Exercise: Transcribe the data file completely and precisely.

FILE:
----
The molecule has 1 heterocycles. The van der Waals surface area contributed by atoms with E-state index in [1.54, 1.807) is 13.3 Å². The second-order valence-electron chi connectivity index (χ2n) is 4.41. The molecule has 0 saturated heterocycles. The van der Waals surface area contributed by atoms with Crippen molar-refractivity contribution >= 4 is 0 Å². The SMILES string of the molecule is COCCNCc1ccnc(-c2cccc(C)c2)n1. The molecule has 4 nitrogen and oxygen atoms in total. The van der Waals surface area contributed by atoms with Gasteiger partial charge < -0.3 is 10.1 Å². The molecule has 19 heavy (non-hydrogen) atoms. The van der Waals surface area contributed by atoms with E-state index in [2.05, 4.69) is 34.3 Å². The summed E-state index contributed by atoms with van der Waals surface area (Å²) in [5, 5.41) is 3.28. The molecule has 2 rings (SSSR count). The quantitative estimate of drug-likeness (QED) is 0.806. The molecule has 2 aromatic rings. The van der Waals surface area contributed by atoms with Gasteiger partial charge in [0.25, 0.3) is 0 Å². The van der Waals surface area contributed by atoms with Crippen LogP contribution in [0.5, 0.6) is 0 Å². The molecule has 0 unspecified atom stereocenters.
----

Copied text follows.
The molecule has 1 heterocycles. The van der Waals surface area contributed by atoms with E-state index in [1.54, 1.807) is 13.3 Å². The second-order valence-electron chi connectivity index (χ2n) is 4.41. The molecule has 0 saturated heterocycles. The van der Waals surface area contributed by atoms with Crippen molar-refractivity contribution >= 4 is 0 Å². The SMILES string of the molecule is COCCNCc1ccnc(-c2cccc(C)c2)n1. The molecule has 4 nitrogen and oxygen atoms in total. The van der Waals surface area contributed by atoms with Gasteiger partial charge < -0.3 is 10.1 Å². The molecule has 19 heavy (non-hydrogen) atoms. The van der Waals surface area contributed by atoms with E-state index in [2.05, 4.69) is 34.3 Å². The summed E-state index contributed by atoms with van der Waals surface area (Å²) in [5, 5.41) is 3.28. The molecule has 2 rings (SSSR count). The quantitative estimate of drug-likeness (QED) is 0.806. The molecule has 2 aromatic rings. The van der Waals surface area contributed by atoms with Gasteiger partial charge in [0.25, 0.3) is 0 Å². The van der Waals surface area contributed by atoms with Crippen LogP contribution in [0.5, 0.6) is 0 Å². The molecule has 0 unspecified atom stereocenters.